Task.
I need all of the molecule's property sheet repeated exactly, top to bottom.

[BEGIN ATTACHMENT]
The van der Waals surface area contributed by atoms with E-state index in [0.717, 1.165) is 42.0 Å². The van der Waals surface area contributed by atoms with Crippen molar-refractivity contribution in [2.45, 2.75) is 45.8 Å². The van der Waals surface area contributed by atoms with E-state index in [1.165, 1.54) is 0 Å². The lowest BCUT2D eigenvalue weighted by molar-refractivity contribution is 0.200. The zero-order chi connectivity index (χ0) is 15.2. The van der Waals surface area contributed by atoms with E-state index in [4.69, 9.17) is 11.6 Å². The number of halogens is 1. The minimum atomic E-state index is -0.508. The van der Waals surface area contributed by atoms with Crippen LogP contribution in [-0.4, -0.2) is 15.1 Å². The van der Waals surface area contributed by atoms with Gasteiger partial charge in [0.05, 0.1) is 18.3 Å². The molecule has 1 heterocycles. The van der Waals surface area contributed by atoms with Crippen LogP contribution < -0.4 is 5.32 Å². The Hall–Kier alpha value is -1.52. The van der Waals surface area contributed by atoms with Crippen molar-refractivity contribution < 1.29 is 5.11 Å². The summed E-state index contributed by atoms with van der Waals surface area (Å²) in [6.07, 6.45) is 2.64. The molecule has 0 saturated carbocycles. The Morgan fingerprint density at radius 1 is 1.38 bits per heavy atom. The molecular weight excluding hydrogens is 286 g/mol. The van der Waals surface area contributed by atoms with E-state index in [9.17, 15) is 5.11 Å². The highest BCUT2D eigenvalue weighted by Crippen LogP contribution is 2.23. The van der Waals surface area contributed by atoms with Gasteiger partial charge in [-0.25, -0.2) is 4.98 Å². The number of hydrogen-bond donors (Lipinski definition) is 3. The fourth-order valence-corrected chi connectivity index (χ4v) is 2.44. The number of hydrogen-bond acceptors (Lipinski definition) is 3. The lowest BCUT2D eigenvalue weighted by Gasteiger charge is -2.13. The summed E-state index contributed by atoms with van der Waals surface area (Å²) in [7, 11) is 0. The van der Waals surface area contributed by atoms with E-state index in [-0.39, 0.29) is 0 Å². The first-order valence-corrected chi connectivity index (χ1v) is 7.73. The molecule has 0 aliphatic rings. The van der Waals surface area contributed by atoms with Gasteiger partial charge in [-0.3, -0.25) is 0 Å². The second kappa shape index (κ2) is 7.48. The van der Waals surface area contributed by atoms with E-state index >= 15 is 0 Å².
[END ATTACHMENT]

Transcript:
The van der Waals surface area contributed by atoms with E-state index in [0.717, 1.165) is 42.0 Å². The van der Waals surface area contributed by atoms with Crippen molar-refractivity contribution in [2.45, 2.75) is 45.8 Å². The van der Waals surface area contributed by atoms with E-state index in [1.165, 1.54) is 0 Å². The lowest BCUT2D eigenvalue weighted by molar-refractivity contribution is 0.200. The zero-order chi connectivity index (χ0) is 15.2. The van der Waals surface area contributed by atoms with E-state index in [4.69, 9.17) is 11.6 Å². The number of halogens is 1. The minimum atomic E-state index is -0.508. The van der Waals surface area contributed by atoms with Crippen LogP contribution in [-0.4, -0.2) is 15.1 Å². The van der Waals surface area contributed by atoms with Gasteiger partial charge in [0.05, 0.1) is 18.3 Å². The molecule has 1 heterocycles. The van der Waals surface area contributed by atoms with Crippen LogP contribution < -0.4 is 5.32 Å². The Hall–Kier alpha value is -1.52. The van der Waals surface area contributed by atoms with Crippen molar-refractivity contribution < 1.29 is 5.11 Å². The summed E-state index contributed by atoms with van der Waals surface area (Å²) in [6.07, 6.45) is 2.64. The molecule has 0 saturated carbocycles. The Morgan fingerprint density at radius 1 is 1.38 bits per heavy atom. The molecular weight excluding hydrogens is 286 g/mol. The van der Waals surface area contributed by atoms with E-state index in [9.17, 15) is 5.11 Å². The highest BCUT2D eigenvalue weighted by Crippen LogP contribution is 2.23. The van der Waals surface area contributed by atoms with Gasteiger partial charge in [-0.25, -0.2) is 4.98 Å². The number of hydrogen-bond donors (Lipinski definition) is 3. The fourth-order valence-corrected chi connectivity index (χ4v) is 2.44. The number of hydrogen-bond acceptors (Lipinski definition) is 3. The lowest BCUT2D eigenvalue weighted by Gasteiger charge is -2.13. The summed E-state index contributed by atoms with van der Waals surface area (Å²) in [7, 11) is 0. The van der Waals surface area contributed by atoms with E-state index in [-0.39, 0.29) is 0 Å². The first-order valence-corrected chi connectivity index (χ1v) is 7.73. The molecule has 0 aliphatic rings. The van der Waals surface area contributed by atoms with Gasteiger partial charge in [-0.3, -0.25) is 0 Å². The second kappa shape index (κ2) is 7.48. The van der Waals surface area contributed by atoms with E-state index >= 15 is 0 Å².